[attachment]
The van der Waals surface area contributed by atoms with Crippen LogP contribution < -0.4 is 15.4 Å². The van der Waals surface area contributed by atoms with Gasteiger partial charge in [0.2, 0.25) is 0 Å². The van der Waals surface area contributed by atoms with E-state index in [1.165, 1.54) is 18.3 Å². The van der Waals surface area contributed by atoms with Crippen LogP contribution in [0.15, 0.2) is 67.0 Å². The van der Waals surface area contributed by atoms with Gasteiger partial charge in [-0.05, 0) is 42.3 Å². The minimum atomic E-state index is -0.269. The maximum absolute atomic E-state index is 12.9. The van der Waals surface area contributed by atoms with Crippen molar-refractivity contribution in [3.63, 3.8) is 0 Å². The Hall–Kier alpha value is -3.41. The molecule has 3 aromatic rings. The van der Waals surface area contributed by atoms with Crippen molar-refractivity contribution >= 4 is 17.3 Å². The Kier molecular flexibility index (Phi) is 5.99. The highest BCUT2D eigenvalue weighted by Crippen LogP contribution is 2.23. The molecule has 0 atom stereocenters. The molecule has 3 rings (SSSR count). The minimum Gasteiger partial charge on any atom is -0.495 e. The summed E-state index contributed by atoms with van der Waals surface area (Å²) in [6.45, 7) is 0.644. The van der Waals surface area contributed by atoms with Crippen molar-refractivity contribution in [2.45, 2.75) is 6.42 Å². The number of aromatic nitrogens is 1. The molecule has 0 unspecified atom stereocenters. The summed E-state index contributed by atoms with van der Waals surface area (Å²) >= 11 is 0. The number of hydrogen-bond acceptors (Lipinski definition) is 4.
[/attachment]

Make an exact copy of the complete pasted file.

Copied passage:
The van der Waals surface area contributed by atoms with Crippen LogP contribution < -0.4 is 15.4 Å². The van der Waals surface area contributed by atoms with Gasteiger partial charge in [0.2, 0.25) is 0 Å². The van der Waals surface area contributed by atoms with E-state index in [1.165, 1.54) is 18.3 Å². The van der Waals surface area contributed by atoms with Crippen LogP contribution in [0.15, 0.2) is 67.0 Å². The van der Waals surface area contributed by atoms with Gasteiger partial charge in [-0.05, 0) is 42.3 Å². The minimum atomic E-state index is -0.269. The maximum absolute atomic E-state index is 12.9. The van der Waals surface area contributed by atoms with Crippen molar-refractivity contribution in [3.63, 3.8) is 0 Å². The Hall–Kier alpha value is -3.41. The molecule has 3 aromatic rings. The van der Waals surface area contributed by atoms with Crippen molar-refractivity contribution >= 4 is 17.3 Å². The Kier molecular flexibility index (Phi) is 5.99. The highest BCUT2D eigenvalue weighted by Crippen LogP contribution is 2.23. The molecule has 0 atom stereocenters. The molecule has 3 rings (SSSR count). The minimum Gasteiger partial charge on any atom is -0.495 e. The summed E-state index contributed by atoms with van der Waals surface area (Å²) in [6.45, 7) is 0.644. The van der Waals surface area contributed by atoms with Crippen molar-refractivity contribution in [2.45, 2.75) is 6.42 Å². The number of aromatic nitrogens is 1. The molecule has 0 unspecified atom stereocenters. The summed E-state index contributed by atoms with van der Waals surface area (Å²) >= 11 is 0. The number of hydrogen-bond acceptors (Lipinski definition) is 4.